Mr BRENNAN - I certainly do. We are asked to recruit 70,000 men, and I ask - and it does not seem too much to ask - "What are they wanted for, and where are they to be used?" The Minister for Defence will admit that this request for such a colossal amount of money is unprecedented. The amount demanded is going up by leaps and bounds and every jump proves that the Government was wrong when it took the last jump. It has been wrong every time, but it is still confident that if it keeps on with mounting millions it will reach the sum which represents the limit of its resources. In fact, the Minister for Defence said that we have already gone to the limit, and that to go any further would mean tho dislocation of the economic resources of the country ; but on the very next day following that statement by the honorable gentleman I find that at least one newspaper propagandist's leading article said that, although the Minister had said we have reached the limit, there was no certainty that we should not have to go beyond it. I agree that there is no certainty that we shall not have to go beyond it, because there is no limit, no end, to war mongering, war scaring and war propaganda. From experience the Government learns nothing; it is impervious to knowledge on this matter. If it were not, it would look back over the pages of history for the last twenty years; look at the promises made during the last war, and broken; look at the objects declared to be those for which we fought the war, and which have been exposed as not the true objects. The true objects, the inevitable consequences of war, were found to be, in the light of history now supported by historians who cannot be gainsaid, those objects which, they had been declared to be by the Labour party, and those results which the Labour party had declared would be inevitable by the Labour party. Where, then, are these recruits to be employed? Is that too much to put to the Minister for Defence? He should tell us, if he wants troops, whom they are to fight. Where is the enemy? I have asked the question over and over again. I repeat: Is it Japan? Is Japan about to attack us? It seems to me not an impossible line of argument that Japan is the only country that it could be suggested is liable to attack us in any circumstances. I do not admit the danger of attack from that quarter. I know enough about recent history to know that Jap.¬Ľn is fully occupied in its territorial expansion in a country peculiarly suited to be occupied by it, a disintegrated nation lying right at its doors, and that with the complete colonization of that territory and the final victory over the unfortunate Chinese, which I foresee, it is unthinkable that Japan, within the next 50 years at all events, would entertain the notion of .an aggressive war against a highly organized nation like ours, prepared by the expenditure of 'adequate sums of money to defend its own territory.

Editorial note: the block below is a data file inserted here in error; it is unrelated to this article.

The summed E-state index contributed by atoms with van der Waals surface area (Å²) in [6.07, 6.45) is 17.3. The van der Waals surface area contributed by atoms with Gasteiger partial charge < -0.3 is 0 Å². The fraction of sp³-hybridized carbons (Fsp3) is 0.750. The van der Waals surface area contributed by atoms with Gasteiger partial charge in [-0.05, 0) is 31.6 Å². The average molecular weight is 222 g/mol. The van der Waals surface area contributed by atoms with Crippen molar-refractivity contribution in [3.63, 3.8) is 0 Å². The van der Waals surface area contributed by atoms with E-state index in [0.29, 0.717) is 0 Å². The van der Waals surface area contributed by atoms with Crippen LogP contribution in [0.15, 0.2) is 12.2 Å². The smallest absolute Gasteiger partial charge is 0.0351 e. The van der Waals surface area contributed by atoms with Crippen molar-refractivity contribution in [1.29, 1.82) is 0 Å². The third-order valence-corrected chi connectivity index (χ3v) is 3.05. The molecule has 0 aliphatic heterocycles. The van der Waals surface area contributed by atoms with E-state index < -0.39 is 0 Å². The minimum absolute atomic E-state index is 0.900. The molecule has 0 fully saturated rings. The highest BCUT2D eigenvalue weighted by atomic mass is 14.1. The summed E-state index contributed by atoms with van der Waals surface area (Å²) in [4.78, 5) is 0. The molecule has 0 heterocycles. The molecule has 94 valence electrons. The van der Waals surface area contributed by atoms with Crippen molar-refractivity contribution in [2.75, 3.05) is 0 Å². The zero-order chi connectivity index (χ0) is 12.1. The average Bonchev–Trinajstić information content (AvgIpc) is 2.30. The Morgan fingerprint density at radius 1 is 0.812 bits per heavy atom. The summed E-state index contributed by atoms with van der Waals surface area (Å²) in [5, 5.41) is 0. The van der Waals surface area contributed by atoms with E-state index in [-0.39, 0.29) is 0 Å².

Mr Holt - The honorable member's leader seems convinced of the necessity for the .expenditure.


Mr BRENNAN - The only difference between my leader and myself in this matter is a difference of detail as to the proper outlay for the defence of Australia against foreign aggression. I do not agree to the expending of this money, nor do I think it is justified to the degree that the Government demands, even for the purpose of local defence. I do not believe that any government is justified in neglecting its social services, in holding up its social legislation in a condition of paralysis, in neglecting the interests of the people, in writing down the standards of living, in allowing the long line of the unemployed to increase, and in continuing to disinherit the rising tide of youth. I do not think that this Government is justified in pursuing this craven policy. What I invite it to do is to get lime into its spine, and have the courage to carry on business as usual in this country, and not to go about creating a psychology of fear and panic in the breasts of the people against an unnamed and unknown foe- If there is a foe, that foe has been there since we ever had settlement in Australia. It, has been there all the time, and our motto has been the very excellent one which Great Britain prescribed for its people during the war, namely, "Business as usual". So I suggest to this Government, if it is not game to come out and tell us against whom it is arming, who is the foe, where it wants these soldiers to serve, and what it wants them to do - if it is not prepared to tell us for what reason these colossal sacrifices are being exacted from a suffering people, I am not prepared to suggest that even one soldier should enlist in Australia, even under a system of voluntary enlistment. Let the Minister unlock the sources of its secret horrors as he disclosed last night to the world the secrets of our defence policy. Labour's policy is, "Adequate defence of Australia ". It may be possible, as the Leader of the Opposition says, that the amount we are asked for now is not too much for the adequate defence of Australia, if we knew the facts, or if we knew the imminent danger; but as we do not, and as our policy is defence against aggression, and there is no proof of contemplated aggression, I am not favorable to this imposition upon a suffering people, and I put the Government to the proof that there is no justification for the condition of terror and disorganization which it is creating.